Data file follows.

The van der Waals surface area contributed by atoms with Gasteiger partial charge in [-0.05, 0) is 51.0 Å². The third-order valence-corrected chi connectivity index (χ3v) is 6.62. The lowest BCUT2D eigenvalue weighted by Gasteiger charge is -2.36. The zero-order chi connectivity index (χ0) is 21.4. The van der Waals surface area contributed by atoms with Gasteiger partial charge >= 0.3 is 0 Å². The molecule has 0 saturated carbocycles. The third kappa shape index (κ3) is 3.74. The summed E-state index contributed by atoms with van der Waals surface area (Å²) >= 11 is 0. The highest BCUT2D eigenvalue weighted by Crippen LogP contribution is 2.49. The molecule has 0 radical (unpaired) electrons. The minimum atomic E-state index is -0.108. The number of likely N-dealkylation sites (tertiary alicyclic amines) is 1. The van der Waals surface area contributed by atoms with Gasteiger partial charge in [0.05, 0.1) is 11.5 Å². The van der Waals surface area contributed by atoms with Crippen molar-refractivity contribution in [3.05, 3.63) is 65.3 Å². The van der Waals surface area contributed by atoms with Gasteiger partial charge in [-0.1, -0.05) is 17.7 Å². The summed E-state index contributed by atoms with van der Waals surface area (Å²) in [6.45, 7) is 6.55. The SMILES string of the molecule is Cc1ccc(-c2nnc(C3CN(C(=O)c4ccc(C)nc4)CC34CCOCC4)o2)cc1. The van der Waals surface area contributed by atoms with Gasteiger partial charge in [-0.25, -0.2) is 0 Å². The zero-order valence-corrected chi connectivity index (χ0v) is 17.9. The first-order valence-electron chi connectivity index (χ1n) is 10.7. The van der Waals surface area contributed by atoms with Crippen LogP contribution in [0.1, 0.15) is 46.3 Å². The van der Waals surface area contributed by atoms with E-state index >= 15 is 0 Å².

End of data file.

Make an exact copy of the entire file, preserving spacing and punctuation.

The van der Waals surface area contributed by atoms with Gasteiger partial charge in [-0.05, 0) is 51.0 Å². The third-order valence-corrected chi connectivity index (χ3v) is 6.62. The lowest BCUT2D eigenvalue weighted by Gasteiger charge is -2.36. The zero-order chi connectivity index (χ0) is 21.4. The van der Waals surface area contributed by atoms with Gasteiger partial charge >= 0.3 is 0 Å². The molecule has 0 saturated carbocycles. The third kappa shape index (κ3) is 3.74. The summed E-state index contributed by atoms with van der Waals surface area (Å²) >= 11 is 0. The highest BCUT2D eigenvalue weighted by Crippen LogP contribution is 2.49. The molecule has 0 radical (unpaired) electrons. The minimum atomic E-state index is -0.108. The number of likely N-dealkylation sites (tertiary alicyclic amines) is 1. The van der Waals surface area contributed by atoms with Gasteiger partial charge in [0.05, 0.1) is 11.5 Å². The van der Waals surface area contributed by atoms with Crippen molar-refractivity contribution in [3.05, 3.63) is 65.3 Å². The van der Waals surface area contributed by atoms with Gasteiger partial charge in [-0.1, -0.05) is 17.7 Å². The summed E-state index contributed by atoms with van der Waals surface area (Å²) in [6.45, 7) is 6.55. The SMILES string of the molecule is Cc1ccc(-c2nnc(C3CN(C(=O)c4ccc(C)nc4)CC34CCOCC4)o2)cc1. The van der Waals surface area contributed by atoms with Gasteiger partial charge in [-0.25, -0.2) is 0 Å². The zero-order valence-corrected chi connectivity index (χ0v) is 17.9. The first-order valence-electron chi connectivity index (χ1n) is 10.7. The van der Waals surface area contributed by atoms with Crippen LogP contribution in [0.1, 0.15) is 46.3 Å². The van der Waals surface area contributed by atoms with E-state index >= 15 is 0 Å².